The Inlander's attempt to have "both sides" represented in their commentary in the form of our former congressman, George Nethercutt, again has paid off in spades. Nethercutt presents a bizarro world that doesn't come close to touching reality.
First he ties together the events of Ferguson, Missouri, where a police officer was not indicted for killing a young unarmed black man, and President Obama's executive action on immigration as if they are intertwined. And he has this to day:
Young people need to be taught right from wrong, how to deal with authority figures, what it means to be law-abiding and responsible; doing so shows them someone cares about them. Racial profiling by vindictive police forces isn't the sole cause of racial division in America. My experience is that the vast majority of police officers work to assure that society is orderly and to prevent crime. Certainly there are national examples of police abusing their authority, and such abuse may be race-based. But that abuse is outweighed by overwhelmingly honorable police officers, facing tough duty and danger each day. First responders deserve our respect and our thanks.
Apparently, young people are not being taught right from wrong, how to deal with authority figures, or how to be law-abiding and responsible. And there's the answer. If only young people were obedient and subservient, we wouldn't have these problems. Oh, and most police officers don't profile people based on their race and those that do are not the cause of racial division.
Well, isn't that special? What are the causes? A long history of oppression, lynching, and Jim Crow laws? New voter ID laws? The systemic institutional discrimination? He doesn't say. Also, George Nethercutt has no clue that "my experience", as he calls it, with police officers is from the perspective of someone who benefited from white privilege all his life.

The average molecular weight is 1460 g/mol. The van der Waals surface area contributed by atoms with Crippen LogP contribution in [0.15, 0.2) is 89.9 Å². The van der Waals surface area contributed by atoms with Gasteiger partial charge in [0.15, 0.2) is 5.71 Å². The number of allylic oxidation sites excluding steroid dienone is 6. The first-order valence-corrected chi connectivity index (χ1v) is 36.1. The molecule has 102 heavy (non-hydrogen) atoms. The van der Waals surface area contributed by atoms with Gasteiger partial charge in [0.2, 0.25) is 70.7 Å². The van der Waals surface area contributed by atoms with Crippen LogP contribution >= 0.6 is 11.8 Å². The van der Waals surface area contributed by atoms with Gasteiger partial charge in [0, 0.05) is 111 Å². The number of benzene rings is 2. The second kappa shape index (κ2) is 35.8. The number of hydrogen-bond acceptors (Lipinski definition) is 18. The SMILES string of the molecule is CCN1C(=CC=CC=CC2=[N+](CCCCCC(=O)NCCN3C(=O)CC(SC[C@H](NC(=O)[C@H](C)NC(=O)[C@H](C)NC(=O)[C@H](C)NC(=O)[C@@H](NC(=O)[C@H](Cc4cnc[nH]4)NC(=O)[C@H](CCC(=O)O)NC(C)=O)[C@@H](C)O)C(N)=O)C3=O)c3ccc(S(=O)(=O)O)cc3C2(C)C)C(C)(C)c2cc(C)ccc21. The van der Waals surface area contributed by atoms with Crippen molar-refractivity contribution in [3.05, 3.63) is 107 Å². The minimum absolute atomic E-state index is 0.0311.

But he's not done jumping back and forth between two unrelated topics.
Nationally, Republicans are in a lather about President Obama's left turn on immigration. Constitutionally and philosophically, he clearly reversed himself with his convoluted "prosecutorial discretion" legal argument for stopping deportation of immigrants in the United States illegally. In my opinion, his executive order was unlawful.
Who knew George Nethercutt paid so much attention to alleged unlawful behavior on the part of the Executive Branch. No wonder he was screaming so loud about the illegal invasion of Iraq, use of torture, indefinite detention, and dark sites. Oh...wait. I guessed he kept that to himself or something.
Time to change subjects again.
Rather than threaten government shutdowns and cumbersome defunding of government immigration agencies, Republicans nationally should adopt the Boys and Girls Clubs of America and the Big Brothers-Big Sisters models of reaching out to immigrant and non-immigrant children and families, not only to give them a helping hand, but also to educate them about politics and policy.
Yes, he's referring to the Republicans who want to deport, deport, deport, as if they were interested in any demographic other that old white males.
Back to racism.
Obama, as America's first biracial president, must be careful not to show racial bias himself. Racial discussions are valuable as long as they take a critical look at all aspects of bias, not laying all blame for racial disruption on white bias.
George Nethercutt, blindly benefitting from white privilege, has no idea how much he benefits from white privilege. Sometime ago, a local state legislator, Kevin Parker, dressed up as a homeless person and noticed a remarkable difference in the way he was treated. And he was still white.
I bet George Nethercutt could take it a step further and learn a valuable lesson in racial bias if he wore the right makeup and walked through a "nice" neighborhood or drove a car up and down Division a couple of times at night. Yes, even here in bland, white bread Spokane. Then maybe he wouldn't be so concerned about a biracial president talking about the realities of race in America. It's not blaming racial disruption on white bias. It's a matter of talking about the reality of racism in America.
And George Nethercutt could use a healthy dose of reality.